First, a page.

On-field death in N.J. resonates with football programs

On-field death in N.J. resonates with football programs

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On-field death in N.J. resonates with football programs

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White Plains High School football player Eddie Thomas has his leg stretched by athletic trainer Mike Mirabella during practice Sept. 29, 2015.

White Plains High School football player Eddie Thomas has his leg stretched by athletic trainer Mike Mirabella during practice Sept. 29, 2015.

In a game late last October, the Byram Hills defense chased Tommy Avery all night, pursuing him like children chasing a piñata. After each hit, Avery managed to pull himself up until, finally, on his team’s final offensive series, a hard shot to the midsection left the White Plains quarterback breathless.

As Avery gasped to recover, athletic trainer Mike Mirabella was concerned. At his suggestion, Avery soon went straight to the emergency room, Mirabella in tow.

“It was nothing serious, but he’s very, very cautious about that stuff,” said Avery, who is now a senior. “Mike takes that stuff very seriously.”

Players, parents, coaches and administrators faced a sobering reminder as they head into weekend games why doctors and athletic trainers treat football injuries with such extreme care. Evan Murray, a 17-year-old quarterback from Warren Hills Regional High School in New Jersey, suffered a lacerated spleen from a hit he took Sept. 25 on the field. Murray, who was conscious on the sideline before leaving in an ambulance, later died because of internal bleeding.

“It’s gut-wrenching to see something like that happen,” said Dan Schultz, whose sons, Andrew and Liam, play for the Eastchester varsity and JV, respectively. “You can’t not think about what a tragedy it is, but of course you circle back to a sport that your sons are playing. You can’t not think about them.”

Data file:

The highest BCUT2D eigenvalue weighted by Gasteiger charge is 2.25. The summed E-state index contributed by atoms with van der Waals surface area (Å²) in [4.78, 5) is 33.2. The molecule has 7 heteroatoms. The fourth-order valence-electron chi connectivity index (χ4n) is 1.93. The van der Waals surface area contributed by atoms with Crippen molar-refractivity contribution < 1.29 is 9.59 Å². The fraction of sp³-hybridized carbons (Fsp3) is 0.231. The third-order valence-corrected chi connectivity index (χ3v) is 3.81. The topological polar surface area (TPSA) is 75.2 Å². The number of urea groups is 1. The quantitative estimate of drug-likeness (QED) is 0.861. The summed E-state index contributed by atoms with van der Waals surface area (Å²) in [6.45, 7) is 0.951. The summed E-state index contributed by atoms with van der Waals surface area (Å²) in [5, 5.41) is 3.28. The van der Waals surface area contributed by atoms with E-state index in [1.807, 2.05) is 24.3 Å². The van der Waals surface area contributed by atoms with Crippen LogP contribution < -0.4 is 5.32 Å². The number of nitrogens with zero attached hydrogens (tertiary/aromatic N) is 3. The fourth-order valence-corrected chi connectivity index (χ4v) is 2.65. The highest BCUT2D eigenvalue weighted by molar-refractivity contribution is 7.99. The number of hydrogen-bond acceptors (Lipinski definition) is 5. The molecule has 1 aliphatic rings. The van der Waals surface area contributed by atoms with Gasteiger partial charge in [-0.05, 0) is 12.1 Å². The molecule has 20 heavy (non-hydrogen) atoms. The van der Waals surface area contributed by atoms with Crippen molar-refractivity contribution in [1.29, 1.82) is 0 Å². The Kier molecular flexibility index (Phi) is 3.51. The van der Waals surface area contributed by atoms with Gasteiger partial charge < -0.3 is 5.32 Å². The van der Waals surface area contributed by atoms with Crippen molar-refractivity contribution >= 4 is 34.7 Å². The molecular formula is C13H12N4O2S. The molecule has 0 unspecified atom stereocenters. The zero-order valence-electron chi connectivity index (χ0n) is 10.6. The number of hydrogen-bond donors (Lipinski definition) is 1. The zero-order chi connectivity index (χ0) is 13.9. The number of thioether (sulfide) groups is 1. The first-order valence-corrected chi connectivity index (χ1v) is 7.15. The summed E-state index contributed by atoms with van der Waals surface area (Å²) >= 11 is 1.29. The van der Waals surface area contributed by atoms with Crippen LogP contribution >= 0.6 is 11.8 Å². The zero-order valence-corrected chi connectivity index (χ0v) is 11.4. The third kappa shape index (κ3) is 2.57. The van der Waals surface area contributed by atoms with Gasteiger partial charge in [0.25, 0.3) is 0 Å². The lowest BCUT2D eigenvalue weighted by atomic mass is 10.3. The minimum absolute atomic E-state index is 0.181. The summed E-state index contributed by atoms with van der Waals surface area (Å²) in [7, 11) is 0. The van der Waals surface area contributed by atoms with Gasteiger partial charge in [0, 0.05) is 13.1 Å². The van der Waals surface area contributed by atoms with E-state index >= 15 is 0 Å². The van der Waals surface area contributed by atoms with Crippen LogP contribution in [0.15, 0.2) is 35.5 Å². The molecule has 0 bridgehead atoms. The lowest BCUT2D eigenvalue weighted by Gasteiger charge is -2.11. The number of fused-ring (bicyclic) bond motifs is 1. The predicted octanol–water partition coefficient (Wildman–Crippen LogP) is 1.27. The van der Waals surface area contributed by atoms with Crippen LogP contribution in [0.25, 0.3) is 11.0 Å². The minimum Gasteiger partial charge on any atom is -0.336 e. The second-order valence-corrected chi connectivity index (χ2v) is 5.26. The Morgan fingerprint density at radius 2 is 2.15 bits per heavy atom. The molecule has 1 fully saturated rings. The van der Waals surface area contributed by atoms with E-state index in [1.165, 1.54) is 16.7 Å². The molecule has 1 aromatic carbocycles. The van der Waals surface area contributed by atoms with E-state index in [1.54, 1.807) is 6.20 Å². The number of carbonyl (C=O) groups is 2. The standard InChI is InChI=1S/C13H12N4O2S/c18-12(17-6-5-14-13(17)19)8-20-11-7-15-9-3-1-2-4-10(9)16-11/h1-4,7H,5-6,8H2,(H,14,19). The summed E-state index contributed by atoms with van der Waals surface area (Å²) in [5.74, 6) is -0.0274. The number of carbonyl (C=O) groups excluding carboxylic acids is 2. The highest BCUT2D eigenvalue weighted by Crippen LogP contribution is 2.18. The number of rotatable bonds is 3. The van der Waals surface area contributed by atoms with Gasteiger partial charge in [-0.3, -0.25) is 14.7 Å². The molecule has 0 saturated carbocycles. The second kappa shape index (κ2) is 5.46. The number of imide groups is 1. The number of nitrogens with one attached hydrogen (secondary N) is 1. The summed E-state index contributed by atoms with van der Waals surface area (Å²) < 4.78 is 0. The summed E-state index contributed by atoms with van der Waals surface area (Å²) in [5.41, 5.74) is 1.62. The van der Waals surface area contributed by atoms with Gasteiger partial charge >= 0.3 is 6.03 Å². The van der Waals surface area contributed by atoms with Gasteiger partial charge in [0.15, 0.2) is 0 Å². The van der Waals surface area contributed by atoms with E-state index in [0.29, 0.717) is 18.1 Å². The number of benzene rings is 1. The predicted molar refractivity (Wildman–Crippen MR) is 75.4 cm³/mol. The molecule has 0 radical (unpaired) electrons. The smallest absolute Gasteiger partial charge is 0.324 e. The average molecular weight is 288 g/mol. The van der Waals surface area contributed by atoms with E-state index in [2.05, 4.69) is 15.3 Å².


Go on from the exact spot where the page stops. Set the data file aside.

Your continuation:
Reports after the autopsy indicated that Murray had an abnormally enlarged spleen, leaving him more susceptible to injury. His death was ruled an accident, but is another vicious message about the dangers inherent in football. Consider that it was the third death of a high school football player in the country in September alone.

“I was discussing the situation with our team physician,” said Mirabella, who is White Plains High School’s full-time athletic trainer. “We’ve had kids with abdominal injuries and sent them right to the hospital, but, even if you do everything right, things can go wrong.”

Mike Mirabella, the athletic trainer at White Plains High School, standing at right, looks in on varsity football practice Sept. 29, 2015.

Mike Mirabella, the athletic trainer at White Plains High School, standing at right, looks in on varsity football practice Sept. 29, 2015.

Many local schools prepare for the worst, going above and beyond the state’s rather modest requirements. In fact, according to the state handbook, it is only “recommended” that a school staffs all football games with either a physician or other emergency care personnel.

At White Plains, for example, varsity games are staffed with an athletic trainer (Mirabella), the school’s medical director (a pediatrician) and the team physician (an orthopedist), with an ambulance either on site or on standby.

Schools typically have an Emergency Action Plan (EAP) in place for serious injuries. Mirabella said he holds an EAP drill every August with all game personnel, which assigns responsibilities to coaches, administrators and others in case of emergency.

“They are specific yet general,” said Dave Byrnes, the full-time athletic trainer at Yorktown High School. “We highlight certain conditions like heat illness, lightning strikes, head injuries, spinal injuries, asthma, but there’s also a general protocol. We try to put everybody in the best position to respond and react to the emergency.”